The Future of CX: Five Customer Experience Trends for 2020 and Beyond


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What Does the Future of CX Look Like?

It’s crystal ball time!

If you know how critical Customer Experience is to the happiness of your customers and your team (and if you’re reading this, I’m willing to bet you are,) you’re probably already trying to anticipate the next big trends in CX.

What sort of predictions can we make to better prepare for the future of Customer Experience in 2020 and beyond?

I want to answer that… in a moment.

But first, let’s talk about what won’t change in the world of CX — not in 2020, nor the foreseeable longer-term future.

Things That Won’t Change Anytime Soon:

1. Customer Experience Still Reigns Supreme

More customers are stating that customer experience is a big part of how they make purchasing decisions. This means more of us are demanding better treatment and are willing to pay for it.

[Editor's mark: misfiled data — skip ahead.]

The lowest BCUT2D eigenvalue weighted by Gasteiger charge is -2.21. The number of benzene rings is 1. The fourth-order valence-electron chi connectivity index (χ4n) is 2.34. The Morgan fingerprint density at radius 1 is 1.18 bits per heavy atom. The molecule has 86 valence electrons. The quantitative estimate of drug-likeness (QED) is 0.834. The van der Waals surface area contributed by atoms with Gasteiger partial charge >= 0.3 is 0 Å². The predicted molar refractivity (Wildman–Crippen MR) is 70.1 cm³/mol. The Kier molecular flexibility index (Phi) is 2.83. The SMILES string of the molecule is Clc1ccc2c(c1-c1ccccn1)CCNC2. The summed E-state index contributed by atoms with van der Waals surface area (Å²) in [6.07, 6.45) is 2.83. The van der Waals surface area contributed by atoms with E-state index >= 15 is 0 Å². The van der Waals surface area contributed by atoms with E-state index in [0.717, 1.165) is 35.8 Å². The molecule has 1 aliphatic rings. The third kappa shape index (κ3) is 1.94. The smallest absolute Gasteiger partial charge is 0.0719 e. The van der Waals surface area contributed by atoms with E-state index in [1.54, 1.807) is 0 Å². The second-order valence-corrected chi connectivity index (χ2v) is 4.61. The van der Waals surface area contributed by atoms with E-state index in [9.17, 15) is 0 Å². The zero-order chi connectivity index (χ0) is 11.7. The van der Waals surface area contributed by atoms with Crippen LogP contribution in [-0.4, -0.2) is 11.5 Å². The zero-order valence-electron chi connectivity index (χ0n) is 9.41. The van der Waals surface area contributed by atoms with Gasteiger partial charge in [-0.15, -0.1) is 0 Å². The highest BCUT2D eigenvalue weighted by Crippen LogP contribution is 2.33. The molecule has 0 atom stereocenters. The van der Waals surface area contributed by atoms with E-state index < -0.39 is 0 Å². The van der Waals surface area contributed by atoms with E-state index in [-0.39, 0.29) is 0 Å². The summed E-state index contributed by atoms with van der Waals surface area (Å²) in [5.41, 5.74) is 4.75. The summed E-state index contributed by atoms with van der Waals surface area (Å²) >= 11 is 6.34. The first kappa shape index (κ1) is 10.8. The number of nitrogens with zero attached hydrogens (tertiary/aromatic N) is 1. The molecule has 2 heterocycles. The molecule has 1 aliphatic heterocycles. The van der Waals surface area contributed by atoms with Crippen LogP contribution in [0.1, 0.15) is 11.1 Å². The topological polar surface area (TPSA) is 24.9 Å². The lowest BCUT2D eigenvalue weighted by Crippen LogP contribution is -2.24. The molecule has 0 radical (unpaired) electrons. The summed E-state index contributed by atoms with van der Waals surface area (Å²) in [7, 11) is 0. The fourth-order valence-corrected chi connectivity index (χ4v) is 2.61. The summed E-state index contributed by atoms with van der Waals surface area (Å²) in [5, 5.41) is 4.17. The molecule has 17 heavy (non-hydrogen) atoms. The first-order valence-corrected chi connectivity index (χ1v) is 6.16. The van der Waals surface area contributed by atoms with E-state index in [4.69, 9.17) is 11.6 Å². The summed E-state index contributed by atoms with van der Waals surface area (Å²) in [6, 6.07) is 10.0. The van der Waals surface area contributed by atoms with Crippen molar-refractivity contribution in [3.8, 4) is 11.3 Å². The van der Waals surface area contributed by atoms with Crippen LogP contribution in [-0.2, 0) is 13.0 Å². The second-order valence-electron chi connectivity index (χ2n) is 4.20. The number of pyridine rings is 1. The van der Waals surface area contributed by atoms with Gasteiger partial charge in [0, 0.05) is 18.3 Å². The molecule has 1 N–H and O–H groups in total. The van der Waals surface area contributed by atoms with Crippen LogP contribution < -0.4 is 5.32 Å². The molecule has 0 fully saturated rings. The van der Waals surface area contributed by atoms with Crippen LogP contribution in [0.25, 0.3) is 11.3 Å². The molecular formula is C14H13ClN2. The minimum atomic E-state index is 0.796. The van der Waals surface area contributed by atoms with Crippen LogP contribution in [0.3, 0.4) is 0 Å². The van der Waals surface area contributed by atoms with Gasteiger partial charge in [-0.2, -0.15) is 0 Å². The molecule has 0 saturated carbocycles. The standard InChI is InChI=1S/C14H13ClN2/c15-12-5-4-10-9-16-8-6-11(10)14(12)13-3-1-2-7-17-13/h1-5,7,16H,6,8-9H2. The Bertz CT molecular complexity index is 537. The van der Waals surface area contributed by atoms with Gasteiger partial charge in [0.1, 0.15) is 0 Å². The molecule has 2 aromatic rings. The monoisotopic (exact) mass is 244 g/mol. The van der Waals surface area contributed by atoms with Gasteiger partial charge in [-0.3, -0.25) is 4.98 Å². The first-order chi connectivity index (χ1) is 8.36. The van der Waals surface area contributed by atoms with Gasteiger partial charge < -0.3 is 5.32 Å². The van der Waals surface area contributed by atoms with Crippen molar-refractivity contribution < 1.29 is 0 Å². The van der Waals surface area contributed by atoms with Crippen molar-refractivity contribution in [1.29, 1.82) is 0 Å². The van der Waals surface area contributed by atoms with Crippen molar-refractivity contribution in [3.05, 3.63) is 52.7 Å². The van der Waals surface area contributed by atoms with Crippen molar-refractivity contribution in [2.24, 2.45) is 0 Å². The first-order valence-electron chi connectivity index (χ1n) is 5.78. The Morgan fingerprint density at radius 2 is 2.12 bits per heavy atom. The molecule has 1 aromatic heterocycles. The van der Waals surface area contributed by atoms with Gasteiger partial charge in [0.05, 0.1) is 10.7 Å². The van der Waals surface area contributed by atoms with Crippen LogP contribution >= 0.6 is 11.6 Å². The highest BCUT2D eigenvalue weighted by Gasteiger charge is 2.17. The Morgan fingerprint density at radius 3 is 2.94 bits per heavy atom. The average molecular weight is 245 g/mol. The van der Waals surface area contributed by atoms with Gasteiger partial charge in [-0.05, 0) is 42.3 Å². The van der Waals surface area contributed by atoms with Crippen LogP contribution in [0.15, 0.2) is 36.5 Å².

pwc study of CX for 2020 and beyond
via PWC.

According to a large study by PWC, 73% of us say the customer experience is an important factor.

68% of business-to-business marketers agree that delivering a consistent, high-quality customer experience is very important in today’s marketplace.

Despite this, only 49% of U.S. consumers say they’re getting a good Customer Experience from companies.

These numbers will keep going up, meaning that if you aren’t on board the CX train by now, you are already behind your competition.

But don’t fret — Instead, think of closing the CX gap as a huge opportunity. If your organization can address and close the gap, you’ll have a massive advantage in the future.

But the time to start is now.

2. Employee Experience Will Remain One of the Top Influences on Customer Experience

There is no doubt the way employees feel influences how they treat customers.

But this isn’t just touchy-feely stuff. Engaged employees are in demand, and frankly getting harder to keep.